Trek Madone 4.5 £1400
3rd Jun 2008 | 06:00
Base model Madone is still a winner
The entry-level machine in Trek's famous Madone line, but just because it's the baby does that mean it can't perform like a grown up?
Ride & handling: stiff & taut
The Trek Madone 4.5 delivers taut, responsive handling that excels on smooth Continental road surfaces. But its light frame and fork combination falls short of setting any new benchmarks in tackling the sort of broken surfaces you tend to encounter on UK roads.
That said, we noticed a marked improvement in comfort by swapping out to wider 25mm tyres.
Trek claims its pricer OCLV frames have stiffer bottom brackets than the Madone 4.5 but we didn’t notice any chain rubbing problems with the standard Shimano two-piece cranks on this baseline Madone.
Most of our test riders felt that the Madone's handling made it a good choice for group rides.
With its comfort/stiffness sportive balance deﬁnitely leaning towards the stiff end of the scale, the Trek is especially recommended for medium to heavy riders. It would be well suited to those who like to mix sportives with the odd road race.
Frame: entry level Trek carbon
The Madone 4.5gets the name from seven times Tour de France winner, and Trek rider, Lance Armstrong’s favourite training run, and the 4.5 is the entry level model. It uses an unspeciﬁed grade of TCT carbon manufactured in Asia and is distinct from the rest of the Madone range that use OCLV frames built in its Wisconsin plant in the States.
Though most of the Madone range is available in both racer-oriented Pro ﬁt or Performance ﬁt geometry for sportives, the 4.5 is available only in the latter version.
Trek’s trademark ControlCore construction is, in essence, size-speciﬁc tube wall thicknesses so that all frame sizes have the same level of shock absorbency and handling characteristics.
It may lack its more expensive brethren's 90mm bottom bracket axle but only the heaviest riders will notice the difference.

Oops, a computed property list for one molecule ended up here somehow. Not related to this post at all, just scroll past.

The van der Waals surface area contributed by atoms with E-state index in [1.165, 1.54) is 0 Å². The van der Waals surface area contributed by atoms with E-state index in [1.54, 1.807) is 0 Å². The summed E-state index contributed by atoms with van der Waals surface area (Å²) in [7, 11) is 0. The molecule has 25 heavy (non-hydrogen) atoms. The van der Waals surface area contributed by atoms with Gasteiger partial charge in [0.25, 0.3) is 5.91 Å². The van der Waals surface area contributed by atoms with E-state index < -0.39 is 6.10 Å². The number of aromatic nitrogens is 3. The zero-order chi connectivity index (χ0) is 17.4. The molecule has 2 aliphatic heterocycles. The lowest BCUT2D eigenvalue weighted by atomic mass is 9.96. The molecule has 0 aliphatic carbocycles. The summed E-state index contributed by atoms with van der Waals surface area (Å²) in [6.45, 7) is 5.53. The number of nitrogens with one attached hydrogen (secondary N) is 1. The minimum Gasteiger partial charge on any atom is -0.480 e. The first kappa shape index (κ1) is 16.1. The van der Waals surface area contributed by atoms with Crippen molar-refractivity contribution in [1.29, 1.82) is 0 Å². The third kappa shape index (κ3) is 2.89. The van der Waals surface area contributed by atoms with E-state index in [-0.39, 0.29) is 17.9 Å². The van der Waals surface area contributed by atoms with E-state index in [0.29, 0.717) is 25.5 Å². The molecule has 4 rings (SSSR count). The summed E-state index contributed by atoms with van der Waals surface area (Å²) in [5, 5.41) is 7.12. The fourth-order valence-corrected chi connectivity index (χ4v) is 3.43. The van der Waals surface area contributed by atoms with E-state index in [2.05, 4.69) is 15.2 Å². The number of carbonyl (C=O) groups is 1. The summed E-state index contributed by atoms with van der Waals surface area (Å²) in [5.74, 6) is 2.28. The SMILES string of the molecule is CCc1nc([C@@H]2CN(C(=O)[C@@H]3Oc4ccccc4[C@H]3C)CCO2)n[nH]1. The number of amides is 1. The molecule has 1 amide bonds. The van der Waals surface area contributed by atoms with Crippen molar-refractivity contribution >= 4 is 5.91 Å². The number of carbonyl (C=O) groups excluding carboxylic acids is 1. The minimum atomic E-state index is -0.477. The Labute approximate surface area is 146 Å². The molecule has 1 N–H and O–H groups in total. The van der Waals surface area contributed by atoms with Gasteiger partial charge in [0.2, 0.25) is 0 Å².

Equipment: light parts keep overall weight down
The Madone is well specified for the money with Bontrager and Shimano 105 components. There's an optional triple chainset for those who aren't sure that they would have enough gears with a compact chainset.
From every angle the Trek’s radically shaped tubing looks impressively fast. Closer inspection reveals the absence of the dedicated, press-ﬁtted, stiffer bottom bracket axle bearings that mark out the more expensive bikes in the Madone range but we don’t feel this is detrimental to the bike.
The Select VR 44cm bars have a relatively shallow bend that encourages the use of the drops, while the Bontrager Race saddle has padding in all the right places.
The combined weight of the Madone's drivetrain and ﬁnishing kit is lighter than you'll find on some more expensive bikes.
This all adds up to a great level of kit for the money and there’s the beneﬁt of the triple chainset option.
Wheels: light but strong
The Bontrager Race wheels, tyres and cassette are impressively light for a bike of this price, and lighter than you'll find on substantially more expensive bikes. Nevertheless, they are still strong enough for even the heaviest of riders.